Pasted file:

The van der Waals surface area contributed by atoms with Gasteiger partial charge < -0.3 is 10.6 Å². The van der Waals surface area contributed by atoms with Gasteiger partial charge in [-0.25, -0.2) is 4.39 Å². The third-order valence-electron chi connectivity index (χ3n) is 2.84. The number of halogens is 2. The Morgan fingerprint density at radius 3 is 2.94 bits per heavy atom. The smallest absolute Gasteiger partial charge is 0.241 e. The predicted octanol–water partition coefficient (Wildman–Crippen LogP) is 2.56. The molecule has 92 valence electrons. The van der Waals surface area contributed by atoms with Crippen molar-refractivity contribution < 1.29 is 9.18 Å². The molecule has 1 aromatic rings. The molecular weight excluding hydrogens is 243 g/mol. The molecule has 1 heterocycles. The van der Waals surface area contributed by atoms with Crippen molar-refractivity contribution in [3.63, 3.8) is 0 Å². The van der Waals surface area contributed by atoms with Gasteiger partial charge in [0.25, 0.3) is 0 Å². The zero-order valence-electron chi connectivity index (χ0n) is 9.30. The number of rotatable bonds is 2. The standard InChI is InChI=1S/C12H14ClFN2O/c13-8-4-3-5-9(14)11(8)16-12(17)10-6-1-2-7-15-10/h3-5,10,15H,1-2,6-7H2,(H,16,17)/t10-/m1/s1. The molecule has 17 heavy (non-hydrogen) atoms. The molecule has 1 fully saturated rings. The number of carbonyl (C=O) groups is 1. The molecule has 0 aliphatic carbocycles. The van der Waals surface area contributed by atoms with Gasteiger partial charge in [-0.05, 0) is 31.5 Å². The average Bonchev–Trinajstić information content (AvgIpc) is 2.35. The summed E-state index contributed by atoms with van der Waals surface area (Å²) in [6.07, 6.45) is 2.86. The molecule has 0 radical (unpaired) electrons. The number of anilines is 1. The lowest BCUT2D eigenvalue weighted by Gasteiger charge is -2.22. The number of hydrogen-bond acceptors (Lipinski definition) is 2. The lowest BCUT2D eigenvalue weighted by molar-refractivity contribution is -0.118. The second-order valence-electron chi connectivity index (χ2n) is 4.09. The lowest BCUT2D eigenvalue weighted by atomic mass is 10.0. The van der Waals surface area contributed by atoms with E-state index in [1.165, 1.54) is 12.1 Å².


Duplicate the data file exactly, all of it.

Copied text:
The van der Waals surface area contributed by atoms with Gasteiger partial charge < -0.3 is 10.6 Å². The van der Waals surface area contributed by atoms with Gasteiger partial charge in [-0.25, -0.2) is 4.39 Å². The third-order valence-electron chi connectivity index (χ3n) is 2.84. The number of halogens is 2. The Morgan fingerprint density at radius 3 is 2.94 bits per heavy atom. The smallest absolute Gasteiger partial charge is 0.241 e. The predicted octanol–water partition coefficient (Wildman–Crippen LogP) is 2.56. The molecule has 92 valence electrons. The van der Waals surface area contributed by atoms with Crippen molar-refractivity contribution < 1.29 is 9.18 Å². The molecule has 1 aromatic rings. The molecular weight excluding hydrogens is 243 g/mol. The molecule has 1 heterocycles. The van der Waals surface area contributed by atoms with Crippen molar-refractivity contribution in [3.63, 3.8) is 0 Å². The van der Waals surface area contributed by atoms with Gasteiger partial charge in [0.25, 0.3) is 0 Å². The zero-order valence-electron chi connectivity index (χ0n) is 9.30. The number of rotatable bonds is 2. The standard InChI is InChI=1S/C12H14ClFN2O/c13-8-4-3-5-9(14)11(8)16-12(17)10-6-1-2-7-15-10/h3-5,10,15H,1-2,6-7H2,(H,16,17)/t10-/m1/s1. The molecule has 17 heavy (non-hydrogen) atoms. The molecule has 1 fully saturated rings. The number of carbonyl (C=O) groups is 1. The molecule has 0 aliphatic carbocycles. The van der Waals surface area contributed by atoms with Gasteiger partial charge in [-0.05, 0) is 31.5 Å². The average Bonchev–Trinajstić information content (AvgIpc) is 2.35. The summed E-state index contributed by atoms with van der Waals surface area (Å²) in [6.07, 6.45) is 2.86. The molecule has 0 radical (unpaired) electrons. The number of anilines is 1. The lowest BCUT2D eigenvalue weighted by Gasteiger charge is -2.22. The number of hydrogen-bond acceptors (Lipinski definition) is 2. The lowest BCUT2D eigenvalue weighted by molar-refractivity contribution is -0.118. The second-order valence-electron chi connectivity index (χ2n) is 4.09. The lowest BCUT2D eigenvalue weighted by atomic mass is 10.0. The van der Waals surface area contributed by atoms with E-state index in [1.165, 1.54) is 12.1 Å².